I'm a little unclear as to what is being suggested. I appreciate what is being suggested will expedite the process and I support them in that regard, although I come at it from a different perspective as I've tried to explain in the last few moments.

The Vice-Chair: Trying for a bit of a compromise here, as the Chair, I hear what's being said and this general philosophy of, where does the tax come from to cover whatever? At this point in time, it's not realistic that we're going to get that kind of discussion going this month. I'm wondering if in the fall, prior to listening to delegations, that might be a time to look in a kind of thorough sense, over I'm not sure how many days of discussion, to look philosophically before we listen to delegations going into the next budget exercise. Is that something that might be realistic, might be practical?

Mr Young: I apologize, Mr Chair, my attention was averted during some of your comments.

The Vice-Chair: I was referring to the philosophical direction of: Where do you cut tax? Where do you maintain tax to obtain-is that something that could be done in the early fall?

Mr Young: Sure. We're open to having those sort of discussions, and if there is a desire to do that, we're prepared to consider any request in that regard. I say this with the greatest respect: My view is that that has taken place. Frankly, that took place last June. There was an election that dealt with different philosophies and the discussion continues in the Legislature each and every day during question period. It continued in this committee during the 10 days of hearings. But I'm open to suggestions. If there is a desire from others for that sort of process, sure, we can consider that.

Mr Phillips: I think that may be worthwhile in the fall. We are now the most export-oriented jurisdiction in the industrial world. I think that has profound implications. I say to Mr Young I'm happy to spend whatever time is necessary at this committee if there is a way to debate the questions I raised. I have been through the Blueprint many times. You never promised a 40% cut in corporate taxes, or a one-third cut in capital gains tax then. You never even mentioned that. That was never, ever breathed. Frankly, during our committee hearings, the subject of a 40% cut in corporate taxes and a one-third cut in capital gains-I don't even remember any of the presenters ever having that.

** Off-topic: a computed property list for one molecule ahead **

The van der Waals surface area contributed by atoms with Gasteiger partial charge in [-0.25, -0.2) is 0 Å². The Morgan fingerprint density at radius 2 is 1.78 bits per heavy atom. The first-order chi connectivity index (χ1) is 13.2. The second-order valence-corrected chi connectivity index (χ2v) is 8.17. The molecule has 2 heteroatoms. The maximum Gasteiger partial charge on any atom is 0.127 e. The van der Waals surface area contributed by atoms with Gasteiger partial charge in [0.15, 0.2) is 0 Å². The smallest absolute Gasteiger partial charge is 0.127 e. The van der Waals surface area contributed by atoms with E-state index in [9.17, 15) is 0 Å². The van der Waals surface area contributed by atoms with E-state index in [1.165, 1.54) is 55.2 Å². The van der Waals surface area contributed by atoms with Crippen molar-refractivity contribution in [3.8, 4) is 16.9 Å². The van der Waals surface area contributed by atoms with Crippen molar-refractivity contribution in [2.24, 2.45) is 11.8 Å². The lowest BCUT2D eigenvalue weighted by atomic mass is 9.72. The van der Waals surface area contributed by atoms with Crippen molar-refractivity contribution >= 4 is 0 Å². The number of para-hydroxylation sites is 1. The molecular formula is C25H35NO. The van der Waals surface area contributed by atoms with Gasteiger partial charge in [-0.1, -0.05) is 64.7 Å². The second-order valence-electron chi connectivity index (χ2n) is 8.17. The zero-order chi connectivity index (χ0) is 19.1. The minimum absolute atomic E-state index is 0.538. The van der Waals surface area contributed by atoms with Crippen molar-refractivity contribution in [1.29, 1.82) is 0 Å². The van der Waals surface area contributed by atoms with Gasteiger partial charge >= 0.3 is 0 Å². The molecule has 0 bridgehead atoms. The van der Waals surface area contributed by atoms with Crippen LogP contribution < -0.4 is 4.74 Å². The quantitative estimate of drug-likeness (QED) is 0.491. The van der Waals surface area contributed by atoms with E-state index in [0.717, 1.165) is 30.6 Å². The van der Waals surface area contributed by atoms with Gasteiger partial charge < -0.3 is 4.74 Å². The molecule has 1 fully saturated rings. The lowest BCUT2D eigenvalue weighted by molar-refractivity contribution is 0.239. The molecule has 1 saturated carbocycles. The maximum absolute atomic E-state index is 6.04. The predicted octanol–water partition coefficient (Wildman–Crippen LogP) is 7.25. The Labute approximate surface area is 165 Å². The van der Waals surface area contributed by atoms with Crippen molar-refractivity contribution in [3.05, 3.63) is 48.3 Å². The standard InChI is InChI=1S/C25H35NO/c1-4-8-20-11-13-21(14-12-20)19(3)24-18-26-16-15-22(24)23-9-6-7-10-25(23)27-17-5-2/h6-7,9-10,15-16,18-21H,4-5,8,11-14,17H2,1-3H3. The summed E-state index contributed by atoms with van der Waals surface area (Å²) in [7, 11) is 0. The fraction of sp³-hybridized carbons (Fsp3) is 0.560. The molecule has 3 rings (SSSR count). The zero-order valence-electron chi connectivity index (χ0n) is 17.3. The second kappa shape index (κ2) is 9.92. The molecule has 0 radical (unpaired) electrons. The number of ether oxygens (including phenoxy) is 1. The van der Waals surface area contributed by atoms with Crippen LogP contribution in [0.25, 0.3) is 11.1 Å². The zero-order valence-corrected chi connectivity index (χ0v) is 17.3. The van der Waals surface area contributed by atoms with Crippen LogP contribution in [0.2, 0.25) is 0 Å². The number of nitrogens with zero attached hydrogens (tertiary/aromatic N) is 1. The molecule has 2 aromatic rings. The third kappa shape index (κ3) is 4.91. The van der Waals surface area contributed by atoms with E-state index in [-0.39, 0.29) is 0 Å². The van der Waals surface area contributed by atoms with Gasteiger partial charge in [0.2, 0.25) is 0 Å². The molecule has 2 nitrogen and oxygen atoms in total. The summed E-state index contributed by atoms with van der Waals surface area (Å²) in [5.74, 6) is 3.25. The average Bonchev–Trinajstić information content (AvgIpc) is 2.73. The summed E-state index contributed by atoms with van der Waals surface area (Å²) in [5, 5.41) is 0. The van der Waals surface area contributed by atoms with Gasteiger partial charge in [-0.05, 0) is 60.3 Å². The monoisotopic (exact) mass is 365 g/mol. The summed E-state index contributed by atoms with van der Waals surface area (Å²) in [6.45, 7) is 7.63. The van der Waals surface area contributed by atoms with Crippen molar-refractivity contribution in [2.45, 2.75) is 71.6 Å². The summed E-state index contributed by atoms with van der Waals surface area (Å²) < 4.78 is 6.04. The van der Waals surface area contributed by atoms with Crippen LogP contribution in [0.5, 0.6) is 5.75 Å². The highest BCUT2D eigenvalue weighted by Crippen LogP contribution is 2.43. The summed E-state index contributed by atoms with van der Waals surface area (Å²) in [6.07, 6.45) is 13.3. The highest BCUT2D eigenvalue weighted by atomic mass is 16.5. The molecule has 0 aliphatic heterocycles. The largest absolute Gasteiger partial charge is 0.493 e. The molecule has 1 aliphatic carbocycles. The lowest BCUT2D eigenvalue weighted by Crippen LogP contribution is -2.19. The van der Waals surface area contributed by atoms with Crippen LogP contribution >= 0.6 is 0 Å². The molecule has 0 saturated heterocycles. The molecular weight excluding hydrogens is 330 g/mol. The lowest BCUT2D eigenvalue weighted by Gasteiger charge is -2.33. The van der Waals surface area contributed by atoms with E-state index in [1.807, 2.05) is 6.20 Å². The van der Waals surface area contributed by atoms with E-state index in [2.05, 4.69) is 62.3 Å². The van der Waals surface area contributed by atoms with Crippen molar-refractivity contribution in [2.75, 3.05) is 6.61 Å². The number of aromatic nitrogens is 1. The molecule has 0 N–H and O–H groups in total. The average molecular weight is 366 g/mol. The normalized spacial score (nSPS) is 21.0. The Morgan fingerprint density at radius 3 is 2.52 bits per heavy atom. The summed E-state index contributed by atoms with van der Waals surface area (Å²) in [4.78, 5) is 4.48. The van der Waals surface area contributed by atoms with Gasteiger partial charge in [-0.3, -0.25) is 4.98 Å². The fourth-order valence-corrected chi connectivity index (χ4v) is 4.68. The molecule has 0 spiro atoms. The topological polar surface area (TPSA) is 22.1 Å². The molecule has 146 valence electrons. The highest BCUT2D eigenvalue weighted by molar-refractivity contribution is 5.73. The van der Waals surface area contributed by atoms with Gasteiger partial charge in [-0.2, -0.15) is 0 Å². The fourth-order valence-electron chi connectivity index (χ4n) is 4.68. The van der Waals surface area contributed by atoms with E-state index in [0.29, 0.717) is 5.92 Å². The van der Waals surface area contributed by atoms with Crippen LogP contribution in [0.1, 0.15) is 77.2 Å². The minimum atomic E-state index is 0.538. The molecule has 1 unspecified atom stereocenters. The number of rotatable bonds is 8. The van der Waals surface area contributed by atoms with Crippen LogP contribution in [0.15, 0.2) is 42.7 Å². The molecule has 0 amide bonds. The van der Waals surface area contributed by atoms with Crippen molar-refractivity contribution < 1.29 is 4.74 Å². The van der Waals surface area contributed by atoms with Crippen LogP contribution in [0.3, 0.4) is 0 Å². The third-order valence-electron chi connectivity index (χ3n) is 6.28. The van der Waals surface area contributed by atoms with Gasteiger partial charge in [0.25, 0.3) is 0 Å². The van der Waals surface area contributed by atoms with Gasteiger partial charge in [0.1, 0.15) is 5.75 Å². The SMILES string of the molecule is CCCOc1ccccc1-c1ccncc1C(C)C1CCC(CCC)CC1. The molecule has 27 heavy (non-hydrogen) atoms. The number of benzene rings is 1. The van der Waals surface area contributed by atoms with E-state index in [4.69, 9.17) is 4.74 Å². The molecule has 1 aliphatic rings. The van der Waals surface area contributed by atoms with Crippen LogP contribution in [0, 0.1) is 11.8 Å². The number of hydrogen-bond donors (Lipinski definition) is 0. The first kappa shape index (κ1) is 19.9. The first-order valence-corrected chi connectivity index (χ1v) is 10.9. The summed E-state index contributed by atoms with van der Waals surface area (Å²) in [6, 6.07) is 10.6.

The pre-budget hearings are important, but what's more important now is, here's what the government has decided to do with it and now we can't really have reasonable debate about it. I laid our caucus's in four pages, things we think are worth discussing. It's clear we're not going to get a chance to do it here. But this obviously won't be the end of it, and I think it's worth the committee's revisiting it. This is what the government says in this document: "We now are the most export-oriented jurisdiction in the industrial world. Exports are now equivalent to 55% of our gross domestic product. Ten years ago, it was 29%." That's just what the government said. You can see now it's beginning to, in my opinion, have a real, profound impact on tax policy. For the first time I can recall, by the way, there was no comparison of other provinces in the budget; it was versus neighbouring states. That's just the reality today.

The Liberal caucus is prepared to spend whatever time is necessary if we can debate what we think are the fundamental issues here-if we can.

Mr Kwinter: I just want to respond to Mr Young and tell you the concern I have. He gives the impression that this document, this act, is a direct result of our pre-budget hearings, as if this were the report of the committee of economic affairs, and for finance, to the Legislature as a result of those hearings. We made our report. There were two minority reports that went through. This is the government's act. For us to sit and try to change the policies-we can go through clause-by-clause, as we're going to do, and if we think there's some wording that isn't right or if we're going to present our amendments-the point is that when you look at the first page of our briefing binder, virtually every item on there, with the exception of a couple, was never even discussed at the pre-budget hearings in any kind of detail.

We're saying it's kind of futile for us to be sitting here and to accept this as a fait accompli and expect that we should be talking to it as if we're going to have any impact on it. We're not. We didn't have, this morning, a political presence so that we could discuss policy. I think we put Bryne Purchase in a terrible position. The poor guy was sitting here and was taking a lot of political flack when that's not his role. All he was doing was saying was: "Here, this is the bill as it's been drafted. If you want to ask us specific things about the structure of the bill or about some of the assumptions that were made, ask me."

But if you want to question policy, as my colleague has said, if you want to question this whole business which I feel very strongly about, where he equates imports as comparable to exports other than by number, saying that the difference is that there's only about a 16% dependence, for anybody, particularly someone who's the Deputy Minister of Finance, to suggest that X dollars of products that are developed in Ontario, with all of the spinoffs and all of the jobs and all of the economic benefits, equates to imports that come in with no value added and say it's a wash, other than whatever the numbers differ, makes no economic sense.